With the COVID pandemic of the past two years, the terms “immunization” and “vaccination” can be found in almost every news article out there. In fact, many times writers interchangeably use the terms immunization and vaccination. Although the two words are related, they do not mean the same thing, which can sometimes cause confusion when they’re used incorrectly.
What is a vaccination?
A vaccine is a substance placed into a human body to stimulate the body’s natural immune system to generate a protective response. A vaccine basically trains the body to search for signs of a specific disease and when it sees it, quickly throw up a defense in the body so it can’t harm them.
Because a vaccine teaches a body to look for signals of a particular disease, the vaccine itself usually includes dead or weakened cells from the disease.
Because a vaccine sometimes contains weakened or dead disease cells, a person can sometimes have a reaction to it. For instance, you may experience very slight symptoms of the disease or the area where you received the shot may be tender or red. However, these symptoms generally last for a very short period of time. And many times vaccines cause no physical reactions to patients.
Vaccination is the process of a person receiving a vaccine. Although vaccinations are generally administered by a shot, you can also receive one through a nasal spray or even by mouth.
What is an immunization?
Immunization occurs when a person is fully protected from a certain disease through the vaccination process. In other words, the vaccination a person receives makes them resistant — or immune — to a particular disease.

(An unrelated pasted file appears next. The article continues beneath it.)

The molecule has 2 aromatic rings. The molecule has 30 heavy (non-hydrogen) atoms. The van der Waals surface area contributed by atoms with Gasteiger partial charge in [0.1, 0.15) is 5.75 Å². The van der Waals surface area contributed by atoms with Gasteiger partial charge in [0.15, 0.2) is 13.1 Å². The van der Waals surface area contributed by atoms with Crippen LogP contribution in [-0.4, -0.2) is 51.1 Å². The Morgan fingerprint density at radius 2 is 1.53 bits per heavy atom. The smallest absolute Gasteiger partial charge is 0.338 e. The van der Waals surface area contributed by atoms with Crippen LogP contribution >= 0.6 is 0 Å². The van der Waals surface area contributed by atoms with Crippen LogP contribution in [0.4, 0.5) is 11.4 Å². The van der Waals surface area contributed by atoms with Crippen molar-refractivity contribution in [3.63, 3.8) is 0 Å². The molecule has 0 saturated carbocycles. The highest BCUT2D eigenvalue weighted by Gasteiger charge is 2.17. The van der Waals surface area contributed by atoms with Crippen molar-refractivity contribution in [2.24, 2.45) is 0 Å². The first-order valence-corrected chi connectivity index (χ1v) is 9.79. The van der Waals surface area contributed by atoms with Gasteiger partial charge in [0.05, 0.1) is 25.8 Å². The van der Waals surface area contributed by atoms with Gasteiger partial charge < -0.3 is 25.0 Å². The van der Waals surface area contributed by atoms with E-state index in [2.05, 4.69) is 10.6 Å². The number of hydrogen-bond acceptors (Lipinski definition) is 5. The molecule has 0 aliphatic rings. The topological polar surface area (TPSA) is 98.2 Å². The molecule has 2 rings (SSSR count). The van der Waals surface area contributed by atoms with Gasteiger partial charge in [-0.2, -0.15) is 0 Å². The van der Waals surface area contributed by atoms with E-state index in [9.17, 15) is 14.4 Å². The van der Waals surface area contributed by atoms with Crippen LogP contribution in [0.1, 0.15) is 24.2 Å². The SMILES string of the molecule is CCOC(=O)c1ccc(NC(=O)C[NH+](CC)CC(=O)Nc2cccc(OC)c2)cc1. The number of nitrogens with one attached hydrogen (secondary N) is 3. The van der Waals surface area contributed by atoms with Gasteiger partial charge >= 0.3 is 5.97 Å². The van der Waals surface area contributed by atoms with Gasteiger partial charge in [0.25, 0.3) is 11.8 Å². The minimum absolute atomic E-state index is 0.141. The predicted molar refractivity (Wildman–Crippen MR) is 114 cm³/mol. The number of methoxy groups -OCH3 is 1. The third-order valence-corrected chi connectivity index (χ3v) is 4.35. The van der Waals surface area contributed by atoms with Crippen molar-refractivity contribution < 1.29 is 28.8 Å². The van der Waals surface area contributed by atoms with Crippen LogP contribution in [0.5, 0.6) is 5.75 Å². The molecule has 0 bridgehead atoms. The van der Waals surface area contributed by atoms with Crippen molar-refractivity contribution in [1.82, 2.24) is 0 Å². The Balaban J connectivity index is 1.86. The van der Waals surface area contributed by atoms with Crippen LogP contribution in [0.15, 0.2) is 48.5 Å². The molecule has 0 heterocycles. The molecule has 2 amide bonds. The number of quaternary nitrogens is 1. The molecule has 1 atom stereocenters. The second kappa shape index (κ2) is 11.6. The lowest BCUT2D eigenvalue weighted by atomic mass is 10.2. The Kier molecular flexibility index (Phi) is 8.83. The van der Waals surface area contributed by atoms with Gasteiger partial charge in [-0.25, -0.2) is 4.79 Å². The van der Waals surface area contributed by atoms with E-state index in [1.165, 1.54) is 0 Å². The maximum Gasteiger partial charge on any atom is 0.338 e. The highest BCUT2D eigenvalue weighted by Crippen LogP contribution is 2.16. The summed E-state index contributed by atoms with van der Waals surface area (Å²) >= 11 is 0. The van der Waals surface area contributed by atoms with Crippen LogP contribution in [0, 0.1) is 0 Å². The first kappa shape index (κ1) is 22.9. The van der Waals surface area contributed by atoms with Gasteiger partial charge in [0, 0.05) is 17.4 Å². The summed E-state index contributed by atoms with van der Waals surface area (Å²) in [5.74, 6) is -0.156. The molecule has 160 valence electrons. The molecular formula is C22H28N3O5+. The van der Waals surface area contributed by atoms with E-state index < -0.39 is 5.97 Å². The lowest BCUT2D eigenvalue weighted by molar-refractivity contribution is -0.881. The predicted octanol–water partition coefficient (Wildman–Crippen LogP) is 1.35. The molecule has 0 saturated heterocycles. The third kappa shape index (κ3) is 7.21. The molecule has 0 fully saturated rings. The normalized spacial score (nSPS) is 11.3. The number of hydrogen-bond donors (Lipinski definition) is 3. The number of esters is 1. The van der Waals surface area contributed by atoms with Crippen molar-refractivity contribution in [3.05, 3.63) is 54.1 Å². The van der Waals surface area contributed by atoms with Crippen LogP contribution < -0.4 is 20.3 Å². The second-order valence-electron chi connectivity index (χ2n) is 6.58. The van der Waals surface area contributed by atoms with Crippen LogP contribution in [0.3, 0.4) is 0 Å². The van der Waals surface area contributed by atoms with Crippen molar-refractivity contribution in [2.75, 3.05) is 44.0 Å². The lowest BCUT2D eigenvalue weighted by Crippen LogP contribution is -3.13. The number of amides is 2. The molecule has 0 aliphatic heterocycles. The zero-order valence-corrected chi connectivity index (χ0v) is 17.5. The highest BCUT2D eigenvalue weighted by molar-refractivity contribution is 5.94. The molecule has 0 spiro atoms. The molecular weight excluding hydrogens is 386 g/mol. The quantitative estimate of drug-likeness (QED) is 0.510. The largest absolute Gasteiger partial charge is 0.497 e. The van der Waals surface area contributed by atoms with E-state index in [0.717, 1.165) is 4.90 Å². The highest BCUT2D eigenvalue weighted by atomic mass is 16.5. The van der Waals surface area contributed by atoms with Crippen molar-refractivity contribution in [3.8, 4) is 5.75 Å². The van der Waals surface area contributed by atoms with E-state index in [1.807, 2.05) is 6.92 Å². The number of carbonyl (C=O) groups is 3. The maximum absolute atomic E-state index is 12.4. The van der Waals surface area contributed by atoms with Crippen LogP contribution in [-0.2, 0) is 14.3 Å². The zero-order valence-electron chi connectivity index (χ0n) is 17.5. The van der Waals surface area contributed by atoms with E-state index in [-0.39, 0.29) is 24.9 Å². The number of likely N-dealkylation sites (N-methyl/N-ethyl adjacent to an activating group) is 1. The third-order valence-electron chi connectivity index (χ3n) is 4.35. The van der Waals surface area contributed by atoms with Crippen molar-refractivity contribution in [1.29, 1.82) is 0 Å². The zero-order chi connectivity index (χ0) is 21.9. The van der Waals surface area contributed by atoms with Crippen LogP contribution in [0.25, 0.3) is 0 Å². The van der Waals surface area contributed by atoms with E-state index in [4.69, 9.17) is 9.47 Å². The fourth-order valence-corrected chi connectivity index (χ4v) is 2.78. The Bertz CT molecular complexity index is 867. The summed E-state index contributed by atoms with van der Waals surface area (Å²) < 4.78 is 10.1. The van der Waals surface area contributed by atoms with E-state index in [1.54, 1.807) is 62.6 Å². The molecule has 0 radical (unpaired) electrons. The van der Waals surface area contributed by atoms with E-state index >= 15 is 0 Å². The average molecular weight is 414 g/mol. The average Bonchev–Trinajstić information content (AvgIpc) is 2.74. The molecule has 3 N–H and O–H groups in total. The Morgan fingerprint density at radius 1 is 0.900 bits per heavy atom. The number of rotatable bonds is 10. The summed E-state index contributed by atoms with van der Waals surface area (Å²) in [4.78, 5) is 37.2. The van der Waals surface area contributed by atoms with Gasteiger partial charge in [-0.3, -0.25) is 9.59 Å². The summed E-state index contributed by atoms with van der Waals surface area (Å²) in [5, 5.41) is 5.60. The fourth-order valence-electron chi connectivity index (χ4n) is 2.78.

Throughout history, the discovery of certain vaccines has led to people around the world being immunized to certain diseases. For example, measles, mumps, and rubella have been almost eradicated in certain parts of the world thanks to the MMR vaccine given to children when they are young. And vaccines for diseases like typhoid fever, rabies, hepatitis, and yellow fever help protect travellers when visiting countries where these diseases are still a threat.
Can you receive a vaccine for a disease and not become immune?
Everybody is different, which means every person’s response to a vaccine will be different. There are cases where a person receives a vaccination but does not become immune. And if you look at vaccine response rates, they are never 100% effective at providing immunization to everyone.
Because of this, it is important to always check what vaccinations or other preventive treatments you may need wherever you are travelling.
If you plan on travelling this year and require help figuring out what vaccinations you may need to update, contact one of Passport Health’s travel health specialists at to schedule an appointment.
Written for Passport Health by Corrie Pelc. Corrie Pelc is a freelance writer in the Dallas-Fort Worth area. She has a passion for health and wellness, having written for publications including Exceptional Parent, DAYSPA, INVISION, Eyecare Professional, and Hepatitis Magazine.